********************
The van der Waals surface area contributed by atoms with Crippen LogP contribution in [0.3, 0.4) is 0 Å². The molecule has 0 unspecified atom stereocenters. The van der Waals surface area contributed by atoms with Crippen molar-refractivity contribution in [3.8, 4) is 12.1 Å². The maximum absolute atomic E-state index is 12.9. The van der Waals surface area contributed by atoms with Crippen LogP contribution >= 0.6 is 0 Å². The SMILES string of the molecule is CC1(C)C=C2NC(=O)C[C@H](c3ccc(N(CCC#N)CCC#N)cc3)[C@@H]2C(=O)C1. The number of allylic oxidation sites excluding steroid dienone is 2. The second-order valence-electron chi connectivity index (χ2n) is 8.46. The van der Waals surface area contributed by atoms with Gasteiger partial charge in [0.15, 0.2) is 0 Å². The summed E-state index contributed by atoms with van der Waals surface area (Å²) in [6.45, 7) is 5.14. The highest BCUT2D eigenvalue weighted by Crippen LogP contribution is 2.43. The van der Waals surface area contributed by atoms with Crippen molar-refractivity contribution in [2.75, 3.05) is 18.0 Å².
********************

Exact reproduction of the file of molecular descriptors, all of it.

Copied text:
The van der Waals surface area contributed by atoms with Crippen LogP contribution in [0.3, 0.4) is 0 Å². The molecule has 0 unspecified atom stereocenters. The van der Waals surface area contributed by atoms with Crippen molar-refractivity contribution in [3.8, 4) is 12.1 Å². The maximum absolute atomic E-state index is 12.9. The van der Waals surface area contributed by atoms with Crippen LogP contribution >= 0.6 is 0 Å². The SMILES string of the molecule is CC1(C)C=C2NC(=O)C[C@H](c3ccc(N(CCC#N)CCC#N)cc3)[C@@H]2C(=O)C1. The number of allylic oxidation sites excluding steroid dienone is 2. The second-order valence-electron chi connectivity index (χ2n) is 8.46. The van der Waals surface area contributed by atoms with Gasteiger partial charge in [0.15, 0.2) is 0 Å². The summed E-state index contributed by atoms with van der Waals surface area (Å²) in [6.45, 7) is 5.14. The highest BCUT2D eigenvalue weighted by Crippen LogP contribution is 2.43. The van der Waals surface area contributed by atoms with Crippen molar-refractivity contribution in [2.75, 3.05) is 18.0 Å².